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evidence in a separate action against any of the others. This case was recognized also in Perham v. Raynal and two others, 2 Bingh. 306. in which it was holden, that the circumstance of one of the defendants being a surety only, who had not made any acknowledgment, made no difference. So where one of two makers of a joint and several promissory note became a bankrupt P, and the payee received several dividends under the commission on account of the note, and an action having been brought (within six years after the receipt of the last dividend) against the other maker for the remainder of the money due on the note, it was adjudged, that the payment of the dividends was such an acknowledgment of the debt as took the case out of the statute. So in an action against A. on the joint and several promissory note of himself and B., it was holden that a letter written by A. to B. siring him to settle the money,” took the case out of the statute 4. But where A. and B. made a joint and several promissory note, A. died, and ten years after his death B. paid interest upon the note; in an action brought upon the note against the executors of A. it was holden", that the payment of interest by B. did not take the case out of the statute, so as to make A.'s executors liable; for at the time when such payment was made, the joint contract had been determined by the death of A. (74). So where interest had been paid by executor of deceased, Slater v. Lawson, 1 B. & Ad. 396. So where one of two joint drawers of a bill of exchange became bankrupt, and under his commission the indorsees proved a debt (beyond the amount of the bill) for goods sold, &c. and they exhibited the bill as a security they then held for their debt, and afterwards received a dividend; it was holden, in an action by the indorsees against the solvent partner, that the statute of limitations was a good defence, although a dividend had been paid within six years; inasmuch as the proof was for goods sold and delivered, and the payment of the dividend did not amount to an actual or virtual acknowledgments that there was any money due on the bill. So where in assumpsit for money due on an accountable receipt, plaintiff, in order to take the case out of statute of limitations, called a witness, who proved that he

p Jackson v. Fairbank, 2 H. Bl. 340, 9 Halliday y. Ward, 3 Campb. 32.

recognized in Burleigh v. Stott, 8 B. r Atkins v. Tredgold, 2 B. and C. 23. and C. 36.

s Brandram v. Wharton, 1 B. and A.


(74) It would have been otherwise if the payment had been made in the life-time of A. Burleigh v. Stott, 8 B. and C. 36.

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called on defendant, and shewed him the receipt, and asked him if he knew any thing of it, to which defendant answered that he knew all about it; witness then asked him for the amount, to which he answered, it was not worth a penny; he should never pay it; that it was his signature, but that he never had and never would pay it, “and besides,” he added,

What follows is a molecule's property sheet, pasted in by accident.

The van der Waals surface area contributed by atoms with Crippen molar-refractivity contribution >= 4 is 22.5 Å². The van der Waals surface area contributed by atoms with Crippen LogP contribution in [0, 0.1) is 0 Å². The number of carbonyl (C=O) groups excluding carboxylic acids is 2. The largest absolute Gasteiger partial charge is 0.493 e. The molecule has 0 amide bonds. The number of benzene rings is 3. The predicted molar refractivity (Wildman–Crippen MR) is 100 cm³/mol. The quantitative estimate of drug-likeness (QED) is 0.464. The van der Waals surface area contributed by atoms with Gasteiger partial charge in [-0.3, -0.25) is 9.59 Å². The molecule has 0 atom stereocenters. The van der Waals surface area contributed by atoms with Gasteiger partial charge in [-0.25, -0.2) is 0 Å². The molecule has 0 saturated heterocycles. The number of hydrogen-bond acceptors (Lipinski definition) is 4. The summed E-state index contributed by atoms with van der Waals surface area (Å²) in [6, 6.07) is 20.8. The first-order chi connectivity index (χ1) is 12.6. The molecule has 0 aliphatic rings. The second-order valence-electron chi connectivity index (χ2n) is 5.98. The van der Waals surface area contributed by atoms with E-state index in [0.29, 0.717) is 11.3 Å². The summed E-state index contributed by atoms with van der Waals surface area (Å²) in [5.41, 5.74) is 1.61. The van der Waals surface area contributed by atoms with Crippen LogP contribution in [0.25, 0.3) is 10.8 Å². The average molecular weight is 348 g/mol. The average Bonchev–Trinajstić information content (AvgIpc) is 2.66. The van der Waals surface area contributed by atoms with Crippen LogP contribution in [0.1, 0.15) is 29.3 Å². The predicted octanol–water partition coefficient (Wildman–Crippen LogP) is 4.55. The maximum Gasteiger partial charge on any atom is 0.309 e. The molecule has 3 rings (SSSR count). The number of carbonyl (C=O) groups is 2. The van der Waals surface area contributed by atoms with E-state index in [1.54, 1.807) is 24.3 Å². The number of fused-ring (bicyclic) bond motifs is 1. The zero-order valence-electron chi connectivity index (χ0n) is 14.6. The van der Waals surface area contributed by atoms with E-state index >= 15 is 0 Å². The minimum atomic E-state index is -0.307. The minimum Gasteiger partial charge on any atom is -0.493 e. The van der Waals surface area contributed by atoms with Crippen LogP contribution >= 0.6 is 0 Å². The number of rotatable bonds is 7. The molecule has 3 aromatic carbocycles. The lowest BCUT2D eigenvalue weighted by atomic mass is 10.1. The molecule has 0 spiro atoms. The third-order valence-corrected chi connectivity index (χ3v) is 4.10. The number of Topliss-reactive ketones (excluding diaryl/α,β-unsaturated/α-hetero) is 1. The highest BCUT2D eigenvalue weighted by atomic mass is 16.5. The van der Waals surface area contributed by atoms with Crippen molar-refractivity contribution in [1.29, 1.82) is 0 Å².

it is out of date, and no law shall make me pay it;” it was holdent, that this evidence was insufficient to charge the defendant with it, for there was not any acknowledgment, but the contrary, that the debt ever existed. Where the acknowledgment proved was, “ I cannot pay the debt at present, but I'll pay it as soon as I can,” it was holden, that such an acknowledgment, without proof of any ability, would not take the case out of the statute. That the cases proceed upon the principle, that, under the ordinary issue on the statute, an acknowledgment is only evidence of a promise to pay; and unless it is conformable to and maintains the promises in the declaration, though it may shew to demonstration that the debt has never been paid, and is still subsisting, it has no effect. In this case, the promises in the declaration were absolute and unconditional, to pay when thereunto afterwards requested. Here the promise proved was, “ I'll pay as soon as I can;" and there was no evidence of ability to pay, so as to raise that which in its terms was a qualified promise, into one that was absolute and unqualified. Upon a general acknowledgment, where nothing is said to prevent it, a general promise to pay may and ought to be implied; but where the party guards his acknowledgment, and accompanies it with an express declaration to prevent any such implication, why shall not the rule expressum cessare facit tacitum apply?' Tanner v. Smart, 6 B. and C. 603. Since this case, many of the older cases on this subject cannot be sustained. Tindal, C. J. 2 Bingh. N. C. 244, 5. Linsell v. Bonsor, in which it was holden, that it was properly left to the jury to consider whether the acknowledgment was one from which a promise to pay could be implied. See Acourt v. Cross, 3 Bingh. 329. and Ayton v. Bolt, 4 Bingh. 105. Haydon v. Williams, 7 Bingh. 163. recognizing 'Tanner v. Smart. The various questions as to the proof and effect of acknowledgment and promises, agitated in some of the cases, induced the legislature to interfere; and in order to prevent them, it was enacted, by stat. 9 Geo. 4. c. 14. s. 1. that in actions of debt, or upon the case, grounded upon any simple contract, no acknowledgment or promise by words only shall be deemed sufficient evidence of a new or continuing con